Medical students educate, fight stigma at AIDS clinic
Visitors to the AIDS Outreach Clinic in Bozeman, Montana usually come alone, or sometimes with a friend. But always break stereotypes when they step through the door, according to Anthony Markuson, a second year medical student in the Montana WWAMI program under the UW School of Medicine.
“You kind of have that stereotype of a young gay man, but that’s simply not true anymore, if it ever was true,” said Markuson. “You see people in their middle years. Behaviors are not limited to a specific age group.”
Although the AIDS Outreach Clinic has been located in a nondescript office building for about seven years, the Saturday availability was the brainchild of Markuson, who wanted to extend the hours of the clinic and provide an opportunity for WWAMI students like him to engage in patient interaction and become experts on the rapid testing program for HIV.
The Saturday clinic began in February and ran through May. It will begin again with a new group of students in the fall.
“Students get a great benefit from providing this service because they develop skills in advanced sexual and social history taking,” said Kelsen Caldwell, service learning manager for the UW School of Medicine. “Society at large often makes us feel pretty uncomfortable talking openly about sexual practices, drug use and other behaviors that might put a person at a higher risk for contracting HIV.”
This taboo can also reach into the patient-provider relationship, Caldwell noted. That is why it is important for medical school students to practice and develop the skill to create an open and welcoming environment for difficult conversations. This skill is especially needed where the community may be more reluctant to ask for help.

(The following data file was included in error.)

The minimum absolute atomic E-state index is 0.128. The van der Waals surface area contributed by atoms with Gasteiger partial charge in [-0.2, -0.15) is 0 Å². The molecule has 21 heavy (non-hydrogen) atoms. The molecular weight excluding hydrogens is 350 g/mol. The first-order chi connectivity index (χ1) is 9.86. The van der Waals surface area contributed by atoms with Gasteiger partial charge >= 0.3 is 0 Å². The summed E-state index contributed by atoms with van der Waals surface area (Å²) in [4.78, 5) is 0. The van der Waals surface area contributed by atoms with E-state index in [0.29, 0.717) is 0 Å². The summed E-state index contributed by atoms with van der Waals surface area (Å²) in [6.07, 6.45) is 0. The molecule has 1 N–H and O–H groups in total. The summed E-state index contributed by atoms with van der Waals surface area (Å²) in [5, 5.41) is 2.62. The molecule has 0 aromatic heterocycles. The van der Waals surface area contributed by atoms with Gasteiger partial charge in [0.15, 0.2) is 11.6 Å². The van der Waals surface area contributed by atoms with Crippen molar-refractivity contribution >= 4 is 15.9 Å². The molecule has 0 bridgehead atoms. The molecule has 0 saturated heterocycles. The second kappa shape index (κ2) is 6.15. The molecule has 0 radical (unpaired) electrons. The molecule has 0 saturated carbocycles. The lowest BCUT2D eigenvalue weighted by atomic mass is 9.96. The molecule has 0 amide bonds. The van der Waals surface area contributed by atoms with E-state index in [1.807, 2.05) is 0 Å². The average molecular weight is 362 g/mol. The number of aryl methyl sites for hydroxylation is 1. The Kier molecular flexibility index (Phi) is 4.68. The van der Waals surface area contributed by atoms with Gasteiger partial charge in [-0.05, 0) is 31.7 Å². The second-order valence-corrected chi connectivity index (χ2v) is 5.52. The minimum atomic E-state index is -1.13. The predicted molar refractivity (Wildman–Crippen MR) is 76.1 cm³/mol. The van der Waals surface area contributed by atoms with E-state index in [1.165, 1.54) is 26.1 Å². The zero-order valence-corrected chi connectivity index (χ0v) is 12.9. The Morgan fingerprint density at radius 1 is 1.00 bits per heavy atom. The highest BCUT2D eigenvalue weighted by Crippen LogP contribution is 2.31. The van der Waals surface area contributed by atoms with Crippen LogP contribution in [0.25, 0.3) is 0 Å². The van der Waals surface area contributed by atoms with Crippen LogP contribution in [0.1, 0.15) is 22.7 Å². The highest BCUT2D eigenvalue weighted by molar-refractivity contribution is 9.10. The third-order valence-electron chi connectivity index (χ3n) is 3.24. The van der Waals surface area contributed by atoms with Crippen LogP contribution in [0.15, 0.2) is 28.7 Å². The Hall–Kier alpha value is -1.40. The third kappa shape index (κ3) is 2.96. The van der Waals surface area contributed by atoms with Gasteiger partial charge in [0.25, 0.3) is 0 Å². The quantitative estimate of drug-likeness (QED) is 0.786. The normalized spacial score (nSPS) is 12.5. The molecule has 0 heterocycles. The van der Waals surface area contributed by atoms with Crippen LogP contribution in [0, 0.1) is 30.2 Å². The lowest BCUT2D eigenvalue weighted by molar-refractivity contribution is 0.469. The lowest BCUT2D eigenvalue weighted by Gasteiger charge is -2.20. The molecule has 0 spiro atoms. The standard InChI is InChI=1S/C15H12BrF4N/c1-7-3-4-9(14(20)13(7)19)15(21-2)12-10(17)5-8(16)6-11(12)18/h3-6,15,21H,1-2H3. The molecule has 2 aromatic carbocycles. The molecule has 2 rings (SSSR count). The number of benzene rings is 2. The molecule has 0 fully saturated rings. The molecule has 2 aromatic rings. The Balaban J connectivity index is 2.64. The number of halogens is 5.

The HIV contraction rate is a little under 1 percent nationally, meaning in Montana, with a population of 1 million, there are about 1,000 people with HIV.
“Many of the doctors here won’t do the HIV test, believing that this is not much of a risk here,” said Greg Smith, past director of the AIDS Outreach program. “We are trying to change that.”
The WWAMI students offering the rapid testing program on Saturdays has been “phenomenal,” Smith added. Under the rapid testing program, a client can receive a result on HIV within 20 minutes. The service is free.
The community awareness of the clinic and acceptance of it has grown over the years, Smith said. He estimated that the annual community fundraiser more than doubled its total earnings this year.
Still, patients with HIV face stigma, especially the misconception that if they have HIV, they have AIDS.
People may not understand that they can live with HIV through treatment—but that is what the WWAMI team is there to do, Markuson said.
“There is a lot of stress that surrounds the unknown,” he said. “We need to have a conversation with that individual, and support them in that moment, no matter what the result.”